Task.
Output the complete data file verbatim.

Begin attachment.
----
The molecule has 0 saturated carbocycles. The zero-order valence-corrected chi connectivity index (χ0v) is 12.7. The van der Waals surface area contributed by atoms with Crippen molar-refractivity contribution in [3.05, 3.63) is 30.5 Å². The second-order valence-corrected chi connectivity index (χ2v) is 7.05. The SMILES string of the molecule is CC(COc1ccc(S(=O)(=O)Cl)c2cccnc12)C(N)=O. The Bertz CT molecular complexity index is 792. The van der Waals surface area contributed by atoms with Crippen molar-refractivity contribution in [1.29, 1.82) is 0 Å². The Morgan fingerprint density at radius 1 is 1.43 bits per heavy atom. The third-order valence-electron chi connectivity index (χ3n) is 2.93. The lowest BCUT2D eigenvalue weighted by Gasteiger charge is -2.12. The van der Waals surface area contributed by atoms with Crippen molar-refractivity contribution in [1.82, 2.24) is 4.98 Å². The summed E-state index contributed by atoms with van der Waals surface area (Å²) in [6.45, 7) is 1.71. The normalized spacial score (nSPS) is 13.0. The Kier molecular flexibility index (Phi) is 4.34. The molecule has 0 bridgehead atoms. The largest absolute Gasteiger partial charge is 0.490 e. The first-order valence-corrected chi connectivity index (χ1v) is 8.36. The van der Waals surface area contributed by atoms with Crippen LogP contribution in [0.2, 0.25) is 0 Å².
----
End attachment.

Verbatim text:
The molecule has 0 saturated carbocycles. The zero-order valence-corrected chi connectivity index (χ0v) is 12.7. The van der Waals surface area contributed by atoms with Crippen molar-refractivity contribution in [3.05, 3.63) is 30.5 Å². The second-order valence-corrected chi connectivity index (χ2v) is 7.05. The SMILES string of the molecule is CC(COc1ccc(S(=O)(=O)Cl)c2cccnc12)C(N)=O. The Bertz CT molecular complexity index is 792. The van der Waals surface area contributed by atoms with Crippen molar-refractivity contribution in [1.29, 1.82) is 0 Å². The Morgan fingerprint density at radius 1 is 1.43 bits per heavy atom. The third-order valence-electron chi connectivity index (χ3n) is 2.93. The lowest BCUT2D eigenvalue weighted by Gasteiger charge is -2.12. The van der Waals surface area contributed by atoms with Crippen molar-refractivity contribution in [1.82, 2.24) is 4.98 Å². The summed E-state index contributed by atoms with van der Waals surface area (Å²) in [6.45, 7) is 1.71. The normalized spacial score (nSPS) is 13.0. The Kier molecular flexibility index (Phi) is 4.34. The molecule has 0 bridgehead atoms. The largest absolute Gasteiger partial charge is 0.490 e. The first-order valence-corrected chi connectivity index (χ1v) is 8.36. The van der Waals surface area contributed by atoms with Crippen LogP contribution in [0.2, 0.25) is 0 Å².